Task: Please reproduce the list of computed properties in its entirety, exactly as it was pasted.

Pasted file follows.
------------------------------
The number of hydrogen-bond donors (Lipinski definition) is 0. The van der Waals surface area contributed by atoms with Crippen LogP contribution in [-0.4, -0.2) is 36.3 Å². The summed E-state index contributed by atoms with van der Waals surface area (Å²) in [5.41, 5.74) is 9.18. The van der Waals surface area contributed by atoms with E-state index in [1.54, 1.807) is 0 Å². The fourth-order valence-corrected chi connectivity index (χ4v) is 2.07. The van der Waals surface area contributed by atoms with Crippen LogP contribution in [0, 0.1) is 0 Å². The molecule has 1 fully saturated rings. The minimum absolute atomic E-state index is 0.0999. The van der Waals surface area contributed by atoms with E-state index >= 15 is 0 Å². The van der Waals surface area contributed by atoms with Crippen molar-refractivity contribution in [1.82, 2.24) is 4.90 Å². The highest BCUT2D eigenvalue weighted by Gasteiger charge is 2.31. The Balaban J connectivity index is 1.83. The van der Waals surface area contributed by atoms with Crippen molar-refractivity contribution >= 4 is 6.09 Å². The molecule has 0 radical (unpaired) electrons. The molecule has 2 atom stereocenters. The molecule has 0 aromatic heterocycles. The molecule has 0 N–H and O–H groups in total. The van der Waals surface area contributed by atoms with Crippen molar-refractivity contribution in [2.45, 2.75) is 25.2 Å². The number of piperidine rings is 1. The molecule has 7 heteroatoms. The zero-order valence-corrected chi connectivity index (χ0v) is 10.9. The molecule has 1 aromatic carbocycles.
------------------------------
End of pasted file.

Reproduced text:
The number of hydrogen-bond donors (Lipinski definition) is 0. The van der Waals surface area contributed by atoms with Crippen LogP contribution in [-0.4, -0.2) is 36.3 Å². The summed E-state index contributed by atoms with van der Waals surface area (Å²) in [5.41, 5.74) is 9.18. The van der Waals surface area contributed by atoms with E-state index in [1.54, 1.807) is 0 Å². The fourth-order valence-corrected chi connectivity index (χ4v) is 2.07. The van der Waals surface area contributed by atoms with Crippen LogP contribution in [0, 0.1) is 0 Å². The molecule has 1 fully saturated rings. The minimum absolute atomic E-state index is 0.0999. The van der Waals surface area contributed by atoms with E-state index >= 15 is 0 Å². The van der Waals surface area contributed by atoms with Crippen molar-refractivity contribution in [1.82, 2.24) is 4.90 Å². The highest BCUT2D eigenvalue weighted by Gasteiger charge is 2.31. The Balaban J connectivity index is 1.83. The van der Waals surface area contributed by atoms with Crippen molar-refractivity contribution >= 4 is 6.09 Å². The molecule has 0 radical (unpaired) electrons. The molecule has 2 atom stereocenters. The molecule has 0 aromatic heterocycles. The molecule has 0 N–H and O–H groups in total. The van der Waals surface area contributed by atoms with Crippen molar-refractivity contribution in [2.45, 2.75) is 25.2 Å². The number of piperidine rings is 1. The molecule has 7 heteroatoms. The zero-order valence-corrected chi connectivity index (χ0v) is 10.9. The molecule has 1 aromatic carbocycles.